One man’s poison

Some of you might be reading this going: “What’s the big deal? Just move on already,” and you’d be right. Sometimes I murmur the same words when reading other people’s posts too.

Like, I don’t really see what could be so distressing about a random celebrity’s death or a two-hour flight delay, but I do get the sweats when I’m at lunch with a friend and a stranger, and my friend decides to go on a long toilet break. So yeah, we all have our big and small things, which further adds to the point of this story: the universe doesn’t give a damn about you.

It doesn’t care about your dead dog, your neighbour’s raging hangover, your friend’s testicular torsion, a stranger’s stolen credit card… it is what it is and we’re all equally forsaken.

Now, I’m sure you’ve reached your daily quota of doom and gloom by now, but stay with me.

“We get it,” you say. “The universe doesn’t give a damn about me. Where are you going with this?”

Well here’s the kicker. The universe does indeed not care about you. But that’s good. And it’s all right.

In our pursuit of happiness, we often forget that pain makes for a better teacher than pleasure ever will. Let me take you a decade back in my life for the moral of the story.

Professor Pain

My old Muay Thai coach used to smack me so hard in the ear whenever I dropped my hand during a punch. I’m not talking about tap, haha gotcha checks, but ones that leave a little ring in your head.

Of course, my interpersonal gyroscope being what it was, I thought that maybe he disliked me, or the idea of a drunk farang staying in his gym (hey, I was in a soul-seeking phase). So after weeks of eating leather, I finally worked up the courage to ask him about it.

“Hey kru, why do you have to hit so hard during padwork?” I asked. “It’s just practice, right?”

All I got in reply was an absent stare. I might as well have been speaking in German. But then he smiled and asked me to punch him in the face. I swear I thought I was in some Thai version of Fight Club.

“Now?” I asked.

“Yes, here! My nose. Leau!”

I shrugged and threw a half-assed punch, to which he countered with a perfect left hook to my jaw. But all that thumping from weeks past had ingrained a new memory in my muscles, and his fist found nothing but my arm.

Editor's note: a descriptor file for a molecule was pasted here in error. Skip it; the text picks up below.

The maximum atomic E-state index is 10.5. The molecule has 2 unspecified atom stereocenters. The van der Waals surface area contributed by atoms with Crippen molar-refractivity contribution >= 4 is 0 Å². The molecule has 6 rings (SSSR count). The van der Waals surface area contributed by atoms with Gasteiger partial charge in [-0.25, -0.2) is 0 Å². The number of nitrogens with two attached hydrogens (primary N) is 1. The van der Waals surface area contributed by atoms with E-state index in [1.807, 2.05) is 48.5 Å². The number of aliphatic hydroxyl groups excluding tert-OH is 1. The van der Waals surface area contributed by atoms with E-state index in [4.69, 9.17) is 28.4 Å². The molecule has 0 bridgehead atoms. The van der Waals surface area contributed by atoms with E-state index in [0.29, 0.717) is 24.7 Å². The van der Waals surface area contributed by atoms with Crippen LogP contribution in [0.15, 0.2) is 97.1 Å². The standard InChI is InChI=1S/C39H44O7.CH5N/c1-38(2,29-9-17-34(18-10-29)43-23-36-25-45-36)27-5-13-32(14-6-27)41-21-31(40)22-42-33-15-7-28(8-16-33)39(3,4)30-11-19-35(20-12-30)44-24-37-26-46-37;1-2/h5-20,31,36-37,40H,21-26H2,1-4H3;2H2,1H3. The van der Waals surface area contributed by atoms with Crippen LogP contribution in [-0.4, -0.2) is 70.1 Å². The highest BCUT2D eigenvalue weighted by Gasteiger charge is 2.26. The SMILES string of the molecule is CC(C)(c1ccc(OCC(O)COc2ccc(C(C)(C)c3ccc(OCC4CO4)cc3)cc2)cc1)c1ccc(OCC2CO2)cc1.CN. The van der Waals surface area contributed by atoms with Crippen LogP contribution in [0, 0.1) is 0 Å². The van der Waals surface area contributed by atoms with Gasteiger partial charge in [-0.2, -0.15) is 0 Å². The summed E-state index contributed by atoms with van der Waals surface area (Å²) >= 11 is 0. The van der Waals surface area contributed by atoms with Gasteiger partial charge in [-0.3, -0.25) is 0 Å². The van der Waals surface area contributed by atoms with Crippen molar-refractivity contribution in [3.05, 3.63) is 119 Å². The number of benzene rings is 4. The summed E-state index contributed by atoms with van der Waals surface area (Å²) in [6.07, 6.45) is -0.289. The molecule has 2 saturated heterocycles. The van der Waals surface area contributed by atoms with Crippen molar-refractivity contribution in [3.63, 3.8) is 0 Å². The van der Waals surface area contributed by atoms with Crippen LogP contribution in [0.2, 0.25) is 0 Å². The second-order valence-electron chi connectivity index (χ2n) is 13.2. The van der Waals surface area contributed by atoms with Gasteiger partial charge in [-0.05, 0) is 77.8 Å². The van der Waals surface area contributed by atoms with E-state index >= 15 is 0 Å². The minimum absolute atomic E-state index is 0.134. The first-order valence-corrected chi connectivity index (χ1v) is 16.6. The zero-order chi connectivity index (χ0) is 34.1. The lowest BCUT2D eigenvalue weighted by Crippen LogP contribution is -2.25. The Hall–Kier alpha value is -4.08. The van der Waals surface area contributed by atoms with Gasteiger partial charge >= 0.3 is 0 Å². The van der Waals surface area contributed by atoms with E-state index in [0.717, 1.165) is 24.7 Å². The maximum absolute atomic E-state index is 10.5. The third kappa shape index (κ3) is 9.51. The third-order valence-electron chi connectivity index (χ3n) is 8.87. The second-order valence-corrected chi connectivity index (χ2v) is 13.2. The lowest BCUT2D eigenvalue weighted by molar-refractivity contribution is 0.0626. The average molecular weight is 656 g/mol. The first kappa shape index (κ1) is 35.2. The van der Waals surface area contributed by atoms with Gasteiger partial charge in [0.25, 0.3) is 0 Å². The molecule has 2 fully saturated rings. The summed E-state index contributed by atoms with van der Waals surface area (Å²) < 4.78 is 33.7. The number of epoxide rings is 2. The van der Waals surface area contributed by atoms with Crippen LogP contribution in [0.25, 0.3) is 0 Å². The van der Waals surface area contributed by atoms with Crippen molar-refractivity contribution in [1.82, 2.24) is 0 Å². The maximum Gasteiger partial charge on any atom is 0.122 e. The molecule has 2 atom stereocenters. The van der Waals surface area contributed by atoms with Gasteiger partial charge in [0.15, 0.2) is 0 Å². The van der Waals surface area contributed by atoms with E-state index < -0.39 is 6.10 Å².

He must’ve had tremendous faith in me, because had my hand not been there, I’d probably have been put to sleep. Even with the block I felt the shockwaves blast through my skull.

“You see?” His smile grew wider. He slapped my blocking arm a couple more times for effect. “Maybe is pain, but after that, you learn. No pain, no learn! Same in life.”

He did have a point. Would I have developed that habit if all he did was tell me to put my hand up? I really doubt it.

And that’s the story I try to recall every time I go through a painful experience. It takes a while to overcome the initial knee-jerk reaction, but once you really get down to it, every problem really does offer a lesson to learn from.

Maybe I hadn’t learned enough about business before leaping into this project that was doomed to fail from the start. Perhaps I don’t have enough street cred for people to want to keep my brand associated to their content. Maybe it’s pain that drives me to write, and this is the universe’s way of pushing me to create. I don’t know.

But I do know that pain can be a catalyst for change, and what better purpose is there in life other than to constantly change into the best version of ourselves?

As cruel as the universe can be sometimes, you’ve gotta admit that every setback can be a learning experience. You might even unknowingly develop a defence against all the punches life can throw at you, smiling coach not included.

And who knows, with enough hard work and determination, maybe you can make the universe give a damn about you.

You know what else the universe doesn’t care about? If you follow my author page on Facebook or leave a comment on this article. So do them. Now.